Bitdefender researchers recently published a detailed timeline of a Chinese APT espionage attack targeting South Eastern Asian government institutions, revealing a complete picture of how all the tools and backdoors used were tied to each other throughout the entire attack lifecycle.
The goal of this report was to piece together all the forensic evidence to create a case study example, offer a technical analysis of the tools used, and map the tactics techniques and procedures(TTP) employed by the Chinese APT group.
Considering the geopolitical tensions in the South Eastern Asian region, the APT campaign likely aimed at gaining commercial and politically strategic information from government institutions within the region.
While signs of the attack date back to late 2018 and continue up to 2020, campaign activity and the extensive toolset indicate robust exploration and data collection capabilities focused on data retrieval and exfiltration using a distributed command & control infrastructure.
The three backdoors revealed during the investigation (Chinoxy, PCShare and FunnyDream) and the persistence tactics, which involve digitally signed binaries and sideloading backdoors into memory, reveal the sophistication of the Chinese APT group. Forensic evidence also suggests that threat actors might have compromised domain controllers within the victim’s network and moved laterally across the infrastructure, as over 200 machines showed signs of having various tools associated with the APT group.
The execution flow for the tools used in this campaign is as follows:
- Execution of Chinoxy dropper and execution of the Chinoxy Backdoor
- Execution of PcShare dropper and execution of PcShare Loader
- Ccf32 deployment
- FilePakMonitor dropper deployment and FilePakMonitor execution
- FunnyDream backdoor deployment
- Deployment of other tools from the toolset: droppers of the FunnyDream tools, PcMain, FunnyDreamTcpBridge, FunnyDreamFilePak
While most of the command and control infrastructure used was located in Hong Kong, three severs were in Vietnam, one in China and one in South Korea. The geographic distribution of the C&C infrastructure was likely premeditated, as internet access within the region is highly restrictive. To draw less suspicion on network traffic outside the targeted region, it’s likely the attackers opted for C&C infrastructure that would not trigger raise any anomalous behavior alarms.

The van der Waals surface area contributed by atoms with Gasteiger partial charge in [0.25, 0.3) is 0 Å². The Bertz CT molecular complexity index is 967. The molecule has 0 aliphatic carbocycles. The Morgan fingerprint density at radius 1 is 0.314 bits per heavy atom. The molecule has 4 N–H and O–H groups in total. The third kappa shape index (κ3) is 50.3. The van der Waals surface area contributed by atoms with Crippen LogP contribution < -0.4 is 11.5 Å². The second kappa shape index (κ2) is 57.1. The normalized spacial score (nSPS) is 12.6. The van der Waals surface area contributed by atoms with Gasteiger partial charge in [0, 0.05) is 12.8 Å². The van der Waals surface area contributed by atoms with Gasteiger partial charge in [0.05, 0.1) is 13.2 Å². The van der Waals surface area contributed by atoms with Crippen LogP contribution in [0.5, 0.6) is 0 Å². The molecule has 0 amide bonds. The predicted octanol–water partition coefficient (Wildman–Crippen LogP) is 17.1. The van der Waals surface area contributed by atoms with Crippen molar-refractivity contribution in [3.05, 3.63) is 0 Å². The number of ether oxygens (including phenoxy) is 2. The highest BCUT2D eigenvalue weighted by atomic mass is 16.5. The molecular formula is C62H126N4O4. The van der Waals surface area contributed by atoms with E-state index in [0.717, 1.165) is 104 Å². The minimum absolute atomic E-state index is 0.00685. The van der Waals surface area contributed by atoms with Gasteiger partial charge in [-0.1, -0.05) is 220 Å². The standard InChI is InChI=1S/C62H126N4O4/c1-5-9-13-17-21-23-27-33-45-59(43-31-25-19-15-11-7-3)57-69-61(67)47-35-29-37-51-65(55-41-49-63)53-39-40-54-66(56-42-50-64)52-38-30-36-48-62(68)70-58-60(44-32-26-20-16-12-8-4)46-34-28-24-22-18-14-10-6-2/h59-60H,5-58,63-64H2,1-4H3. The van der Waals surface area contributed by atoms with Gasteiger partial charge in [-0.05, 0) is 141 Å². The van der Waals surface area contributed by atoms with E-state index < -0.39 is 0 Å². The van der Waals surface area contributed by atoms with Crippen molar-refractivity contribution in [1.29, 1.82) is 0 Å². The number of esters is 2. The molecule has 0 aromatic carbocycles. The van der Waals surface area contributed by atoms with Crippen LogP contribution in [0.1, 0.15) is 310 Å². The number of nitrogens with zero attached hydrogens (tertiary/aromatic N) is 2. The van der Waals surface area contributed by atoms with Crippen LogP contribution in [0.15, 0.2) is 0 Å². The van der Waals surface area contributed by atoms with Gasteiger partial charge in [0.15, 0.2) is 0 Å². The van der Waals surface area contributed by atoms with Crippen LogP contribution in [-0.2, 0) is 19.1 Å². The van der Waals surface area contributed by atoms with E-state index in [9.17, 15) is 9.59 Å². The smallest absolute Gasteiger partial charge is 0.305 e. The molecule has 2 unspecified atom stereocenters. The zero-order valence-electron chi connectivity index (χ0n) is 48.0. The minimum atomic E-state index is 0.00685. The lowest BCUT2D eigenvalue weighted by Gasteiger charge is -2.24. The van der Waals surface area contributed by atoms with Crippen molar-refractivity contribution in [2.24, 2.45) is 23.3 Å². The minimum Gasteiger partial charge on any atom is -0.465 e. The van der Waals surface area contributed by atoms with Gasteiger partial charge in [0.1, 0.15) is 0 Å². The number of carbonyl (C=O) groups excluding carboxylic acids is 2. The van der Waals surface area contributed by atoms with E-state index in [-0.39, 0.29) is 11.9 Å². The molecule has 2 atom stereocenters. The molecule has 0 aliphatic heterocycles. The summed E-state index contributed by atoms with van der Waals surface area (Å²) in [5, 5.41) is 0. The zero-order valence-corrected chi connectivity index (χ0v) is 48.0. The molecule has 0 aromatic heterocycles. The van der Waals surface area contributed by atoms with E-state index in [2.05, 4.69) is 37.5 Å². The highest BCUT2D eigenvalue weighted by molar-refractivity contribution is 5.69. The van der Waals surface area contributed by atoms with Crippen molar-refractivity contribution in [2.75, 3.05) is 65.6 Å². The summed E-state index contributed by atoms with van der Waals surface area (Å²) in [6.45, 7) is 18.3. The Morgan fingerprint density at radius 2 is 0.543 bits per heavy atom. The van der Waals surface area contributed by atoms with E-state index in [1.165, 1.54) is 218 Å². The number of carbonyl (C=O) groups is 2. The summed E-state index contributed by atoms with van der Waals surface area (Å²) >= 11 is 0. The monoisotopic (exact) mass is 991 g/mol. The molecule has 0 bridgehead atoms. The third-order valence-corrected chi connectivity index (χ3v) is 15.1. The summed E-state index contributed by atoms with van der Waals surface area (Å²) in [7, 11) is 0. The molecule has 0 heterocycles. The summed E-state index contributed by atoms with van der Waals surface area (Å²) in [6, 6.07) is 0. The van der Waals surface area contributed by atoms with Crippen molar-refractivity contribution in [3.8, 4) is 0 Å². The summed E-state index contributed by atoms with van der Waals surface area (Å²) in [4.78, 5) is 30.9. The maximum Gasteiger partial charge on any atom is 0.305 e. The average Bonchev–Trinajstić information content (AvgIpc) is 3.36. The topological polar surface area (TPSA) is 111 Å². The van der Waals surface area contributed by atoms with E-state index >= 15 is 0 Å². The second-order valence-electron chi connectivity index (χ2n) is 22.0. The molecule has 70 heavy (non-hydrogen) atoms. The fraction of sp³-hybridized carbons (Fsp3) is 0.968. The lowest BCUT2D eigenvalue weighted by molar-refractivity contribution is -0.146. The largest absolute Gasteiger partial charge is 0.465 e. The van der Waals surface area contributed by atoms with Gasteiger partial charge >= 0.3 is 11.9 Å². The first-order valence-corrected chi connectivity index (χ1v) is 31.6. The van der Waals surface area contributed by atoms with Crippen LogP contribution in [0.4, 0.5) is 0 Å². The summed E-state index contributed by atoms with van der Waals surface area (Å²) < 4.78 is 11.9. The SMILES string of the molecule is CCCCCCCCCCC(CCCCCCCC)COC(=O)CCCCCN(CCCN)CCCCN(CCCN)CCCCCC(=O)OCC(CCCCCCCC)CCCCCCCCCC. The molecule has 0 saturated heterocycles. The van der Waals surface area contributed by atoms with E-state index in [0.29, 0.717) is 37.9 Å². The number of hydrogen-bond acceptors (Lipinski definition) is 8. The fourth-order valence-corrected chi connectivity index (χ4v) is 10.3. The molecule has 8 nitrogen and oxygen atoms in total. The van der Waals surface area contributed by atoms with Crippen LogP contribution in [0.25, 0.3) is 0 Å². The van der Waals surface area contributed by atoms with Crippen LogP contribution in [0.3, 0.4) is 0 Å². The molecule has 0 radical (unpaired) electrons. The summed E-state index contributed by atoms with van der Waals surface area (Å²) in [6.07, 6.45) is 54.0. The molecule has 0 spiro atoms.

Some servers from the command infrastructure were still online at the time of the investigation, but the vast majority seem to have been unresponsive.
Detecting an APT-style attack can take months for organizations, and the breakout time for APT groups – the time it takes them to achieve their objectives after initial access - can sometimes be mere hours. Existing security stacks need to be augmented by visibility tools that report any suspicious or anomalous behavior at the endpoint or network layer, enabling IT and security teams to identify potential signs of attack.
The ever-evolving sophistication of attack tools and TTPs means that threat actors are more likely to evade the radar of traditional security solutions. Turning to endpoint detection and response tools for correlating suspicious events, as well as using specialized threat-hunting managed detection and response teams, can significantly increase an organization’s resilience against these sophisticated attacks.